There were a few other people who were coming to join us. A while back, I’d set up one of my friends with another one of my friends. Okay, so I hadn’t set them up so much as gotten bombed at a Karaoke bar and announced to the pair (as well as everyone else within a ten-foot radius) that I thought they should hook up.
I was mortified hearing this the next day, but that shame went away when the two of them went on a couple of dates and officially began “seeing each other” soon after. Knowing that they were both coming we made sure there was enough room on the blanket and the surrounding area to accommodate the two of them, another couple that was planning to come, and one other friend who was currently debating if it was worth it come, but who wanted to see the lights!
Courteous as always, we decided to give the couple a call and let them know where we had secured our spot.
“Great!” My friend said, “we’ll all be there soon.”
“Who’s ‘we all’?”
“Oh, there’s six of us…”
Just like that, she was there again. The ‘me’ that I had thought I’d gotten rid of this year. SIX. SIX other people?? How the hell were we going to fit everyone? Why was it on us to find a place that would accommodate that many people? Who was going to explain to the people around us that we’d soon be encroaching on their space from all sides? Anxiety took its hold. Who were these six other people, anyway?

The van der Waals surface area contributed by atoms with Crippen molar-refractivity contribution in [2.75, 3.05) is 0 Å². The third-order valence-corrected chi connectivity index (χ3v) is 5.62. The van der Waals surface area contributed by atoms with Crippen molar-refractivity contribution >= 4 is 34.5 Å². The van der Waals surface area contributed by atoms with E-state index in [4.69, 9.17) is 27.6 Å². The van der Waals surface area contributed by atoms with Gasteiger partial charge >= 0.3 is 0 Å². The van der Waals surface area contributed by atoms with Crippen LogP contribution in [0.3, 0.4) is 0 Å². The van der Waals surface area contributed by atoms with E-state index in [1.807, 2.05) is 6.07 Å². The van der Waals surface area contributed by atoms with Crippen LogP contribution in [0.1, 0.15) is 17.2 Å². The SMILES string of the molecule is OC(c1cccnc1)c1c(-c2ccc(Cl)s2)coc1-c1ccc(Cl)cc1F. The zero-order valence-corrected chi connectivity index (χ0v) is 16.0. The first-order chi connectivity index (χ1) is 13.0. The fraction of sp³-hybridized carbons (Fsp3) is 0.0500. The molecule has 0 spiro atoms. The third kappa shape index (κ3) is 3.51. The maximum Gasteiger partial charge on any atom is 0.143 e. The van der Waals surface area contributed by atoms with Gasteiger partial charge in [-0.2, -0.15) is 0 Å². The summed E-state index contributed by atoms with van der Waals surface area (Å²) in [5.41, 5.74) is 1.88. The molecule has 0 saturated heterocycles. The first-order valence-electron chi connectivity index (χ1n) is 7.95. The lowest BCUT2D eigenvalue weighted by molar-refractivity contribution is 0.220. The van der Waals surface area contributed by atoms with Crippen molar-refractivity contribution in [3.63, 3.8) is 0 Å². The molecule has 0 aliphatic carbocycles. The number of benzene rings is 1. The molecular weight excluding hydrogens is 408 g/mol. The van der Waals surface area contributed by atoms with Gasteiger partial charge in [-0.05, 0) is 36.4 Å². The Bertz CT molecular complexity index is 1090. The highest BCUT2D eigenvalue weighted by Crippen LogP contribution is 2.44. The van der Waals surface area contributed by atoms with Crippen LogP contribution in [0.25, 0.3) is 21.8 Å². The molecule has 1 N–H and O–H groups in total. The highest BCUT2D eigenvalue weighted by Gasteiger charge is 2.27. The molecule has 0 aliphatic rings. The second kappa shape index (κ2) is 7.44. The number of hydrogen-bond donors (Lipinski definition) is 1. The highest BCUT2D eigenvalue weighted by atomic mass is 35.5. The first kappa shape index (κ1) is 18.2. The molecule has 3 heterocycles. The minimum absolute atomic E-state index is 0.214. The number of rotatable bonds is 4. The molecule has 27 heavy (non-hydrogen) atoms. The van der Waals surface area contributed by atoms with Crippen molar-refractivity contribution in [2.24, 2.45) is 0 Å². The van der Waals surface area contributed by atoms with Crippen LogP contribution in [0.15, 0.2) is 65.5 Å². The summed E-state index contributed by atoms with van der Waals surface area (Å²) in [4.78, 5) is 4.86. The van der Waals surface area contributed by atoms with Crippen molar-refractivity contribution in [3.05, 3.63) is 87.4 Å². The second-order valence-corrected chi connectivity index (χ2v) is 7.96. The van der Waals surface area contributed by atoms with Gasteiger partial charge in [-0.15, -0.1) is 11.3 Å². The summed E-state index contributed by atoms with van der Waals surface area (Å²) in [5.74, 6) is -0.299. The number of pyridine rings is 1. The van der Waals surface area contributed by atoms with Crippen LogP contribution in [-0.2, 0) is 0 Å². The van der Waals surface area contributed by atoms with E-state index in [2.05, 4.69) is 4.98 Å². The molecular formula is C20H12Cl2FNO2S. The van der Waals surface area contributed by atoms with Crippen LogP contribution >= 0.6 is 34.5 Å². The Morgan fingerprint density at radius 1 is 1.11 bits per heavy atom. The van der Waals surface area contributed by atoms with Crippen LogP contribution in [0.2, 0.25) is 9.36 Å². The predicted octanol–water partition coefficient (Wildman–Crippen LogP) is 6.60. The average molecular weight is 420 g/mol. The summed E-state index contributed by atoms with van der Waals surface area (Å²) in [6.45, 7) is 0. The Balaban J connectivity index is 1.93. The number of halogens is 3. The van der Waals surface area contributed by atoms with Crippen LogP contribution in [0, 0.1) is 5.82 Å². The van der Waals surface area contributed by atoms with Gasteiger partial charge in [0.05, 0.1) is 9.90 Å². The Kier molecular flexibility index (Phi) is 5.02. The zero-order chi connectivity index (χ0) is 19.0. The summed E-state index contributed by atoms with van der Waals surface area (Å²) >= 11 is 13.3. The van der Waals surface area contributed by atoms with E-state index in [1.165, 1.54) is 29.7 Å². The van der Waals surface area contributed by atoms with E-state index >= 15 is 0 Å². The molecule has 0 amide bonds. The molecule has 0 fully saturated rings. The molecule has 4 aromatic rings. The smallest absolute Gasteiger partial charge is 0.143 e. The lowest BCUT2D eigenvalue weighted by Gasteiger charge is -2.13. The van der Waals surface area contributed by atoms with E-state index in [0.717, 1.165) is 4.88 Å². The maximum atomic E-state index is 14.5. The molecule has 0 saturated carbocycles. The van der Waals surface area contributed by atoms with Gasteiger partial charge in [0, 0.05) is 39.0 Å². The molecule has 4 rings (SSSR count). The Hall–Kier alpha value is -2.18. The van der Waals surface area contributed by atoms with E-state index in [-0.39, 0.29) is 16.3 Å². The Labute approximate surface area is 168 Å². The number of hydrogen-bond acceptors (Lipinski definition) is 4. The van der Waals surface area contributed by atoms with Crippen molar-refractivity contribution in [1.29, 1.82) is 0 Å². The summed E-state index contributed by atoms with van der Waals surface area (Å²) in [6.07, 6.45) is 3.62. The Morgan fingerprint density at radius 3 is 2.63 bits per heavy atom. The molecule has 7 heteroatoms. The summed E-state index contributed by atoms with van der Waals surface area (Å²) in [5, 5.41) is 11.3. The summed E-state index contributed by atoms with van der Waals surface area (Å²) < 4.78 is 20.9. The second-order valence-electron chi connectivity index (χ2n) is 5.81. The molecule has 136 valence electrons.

Even when they showed up and I realized that the six others were actually my friends, I still couldn’t shake the feeling of annoyance that had developed inside of me.
Come on now, I thought to myself, you never get to see these guys. It’s fun that you get to celebrate with them on this night.
Standing up, I gave everyone a quick hug, asked how they were, and sat back down. That’s when one of them spotted another of his pals and waved him over.
The panic washed over me. Was he really inviting another person to come and sit in this spot? There was officially going to be no more room for any of the other people that were on their way. Panic. Complete and utter panic. This was not how I’d imagined this evening going. I’d imagined a small group of friends, quite small, all fitting on a single blanket and chatting away during the music until the light show began.